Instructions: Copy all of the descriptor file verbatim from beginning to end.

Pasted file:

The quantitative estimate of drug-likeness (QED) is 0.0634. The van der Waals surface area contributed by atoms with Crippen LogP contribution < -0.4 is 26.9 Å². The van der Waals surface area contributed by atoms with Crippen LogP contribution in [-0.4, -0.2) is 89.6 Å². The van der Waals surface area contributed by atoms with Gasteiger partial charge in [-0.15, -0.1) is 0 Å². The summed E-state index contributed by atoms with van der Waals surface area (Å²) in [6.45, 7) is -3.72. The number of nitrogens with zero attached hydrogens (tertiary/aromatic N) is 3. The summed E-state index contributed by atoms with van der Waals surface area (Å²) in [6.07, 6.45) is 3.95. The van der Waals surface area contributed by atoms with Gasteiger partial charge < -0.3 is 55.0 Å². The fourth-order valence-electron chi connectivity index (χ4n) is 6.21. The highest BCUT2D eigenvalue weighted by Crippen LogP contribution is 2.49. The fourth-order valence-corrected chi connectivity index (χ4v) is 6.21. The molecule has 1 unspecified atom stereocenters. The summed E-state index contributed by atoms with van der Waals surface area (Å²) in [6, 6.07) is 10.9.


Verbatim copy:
The quantitative estimate of drug-likeness (QED) is 0.0634. The van der Waals surface area contributed by atoms with Crippen LogP contribution < -0.4 is 26.9 Å². The van der Waals surface area contributed by atoms with Crippen LogP contribution in [-0.4, -0.2) is 89.6 Å². The van der Waals surface area contributed by atoms with Gasteiger partial charge in [-0.15, -0.1) is 0 Å². The summed E-state index contributed by atoms with van der Waals surface area (Å²) in [6.45, 7) is -3.72. The number of nitrogens with zero attached hydrogens (tertiary/aromatic N) is 3. The summed E-state index contributed by atoms with van der Waals surface area (Å²) in [6.07, 6.45) is 3.95. The van der Waals surface area contributed by atoms with Gasteiger partial charge < -0.3 is 55.0 Å². The fourth-order valence-electron chi connectivity index (χ4n) is 6.21. The highest BCUT2D eigenvalue weighted by Crippen LogP contribution is 2.49. The fourth-order valence-corrected chi connectivity index (χ4v) is 6.21. The molecule has 1 unspecified atom stereocenters. The summed E-state index contributed by atoms with van der Waals surface area (Å²) in [6, 6.07) is 10.9.